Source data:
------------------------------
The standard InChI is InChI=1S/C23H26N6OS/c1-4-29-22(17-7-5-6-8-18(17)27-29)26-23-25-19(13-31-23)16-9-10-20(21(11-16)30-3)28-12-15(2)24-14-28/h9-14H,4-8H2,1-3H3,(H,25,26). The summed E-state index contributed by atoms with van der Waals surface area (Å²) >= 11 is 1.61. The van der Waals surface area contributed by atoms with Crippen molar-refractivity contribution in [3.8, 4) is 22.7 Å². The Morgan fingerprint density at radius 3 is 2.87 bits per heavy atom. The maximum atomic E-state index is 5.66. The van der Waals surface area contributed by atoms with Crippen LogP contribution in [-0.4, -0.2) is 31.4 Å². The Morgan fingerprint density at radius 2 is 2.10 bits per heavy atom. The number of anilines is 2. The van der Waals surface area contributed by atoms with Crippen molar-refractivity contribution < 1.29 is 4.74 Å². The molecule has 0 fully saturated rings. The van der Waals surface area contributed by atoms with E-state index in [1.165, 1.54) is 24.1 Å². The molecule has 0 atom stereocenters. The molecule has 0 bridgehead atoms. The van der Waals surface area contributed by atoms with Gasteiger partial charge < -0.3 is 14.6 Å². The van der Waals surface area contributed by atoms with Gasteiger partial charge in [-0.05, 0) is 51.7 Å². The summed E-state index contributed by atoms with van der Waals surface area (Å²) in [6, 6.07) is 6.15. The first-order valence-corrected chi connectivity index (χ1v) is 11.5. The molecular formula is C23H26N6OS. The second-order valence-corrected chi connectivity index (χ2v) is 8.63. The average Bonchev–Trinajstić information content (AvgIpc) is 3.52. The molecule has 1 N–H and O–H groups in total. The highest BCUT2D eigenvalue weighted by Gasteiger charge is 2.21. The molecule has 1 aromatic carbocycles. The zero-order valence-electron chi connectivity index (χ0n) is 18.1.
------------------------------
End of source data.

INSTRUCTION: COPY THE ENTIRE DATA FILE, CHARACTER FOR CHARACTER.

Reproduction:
The standard InChI is InChI=1S/C23H26N6OS/c1-4-29-22(17-7-5-6-8-18(17)27-29)26-23-25-19(13-31-23)16-9-10-20(21(11-16)30-3)28-12-15(2)24-14-28/h9-14H,4-8H2,1-3H3,(H,25,26). The summed E-state index contributed by atoms with van der Waals surface area (Å²) >= 11 is 1.61. The van der Waals surface area contributed by atoms with Crippen molar-refractivity contribution in [3.8, 4) is 22.7 Å². The Morgan fingerprint density at radius 3 is 2.87 bits per heavy atom. The maximum atomic E-state index is 5.66. The van der Waals surface area contributed by atoms with Crippen LogP contribution in [-0.4, -0.2) is 31.4 Å². The Morgan fingerprint density at radius 2 is 2.10 bits per heavy atom. The number of anilines is 2. The van der Waals surface area contributed by atoms with Crippen molar-refractivity contribution < 1.29 is 4.74 Å². The molecule has 0 fully saturated rings. The van der Waals surface area contributed by atoms with E-state index in [1.165, 1.54) is 24.1 Å². The molecule has 0 atom stereocenters. The molecule has 0 bridgehead atoms. The van der Waals surface area contributed by atoms with Gasteiger partial charge < -0.3 is 14.6 Å². The van der Waals surface area contributed by atoms with Gasteiger partial charge in [-0.05, 0) is 51.7 Å². The summed E-state index contributed by atoms with van der Waals surface area (Å²) in [6, 6.07) is 6.15. The first-order valence-corrected chi connectivity index (χ1v) is 11.5. The molecular formula is C23H26N6OS. The second-order valence-corrected chi connectivity index (χ2v) is 8.63. The average Bonchev–Trinajstić information content (AvgIpc) is 3.52. The molecule has 1 N–H and O–H groups in total. The highest BCUT2D eigenvalue weighted by Gasteiger charge is 2.21. The molecule has 1 aromatic carbocycles. The zero-order valence-electron chi connectivity index (χ0n) is 18.1.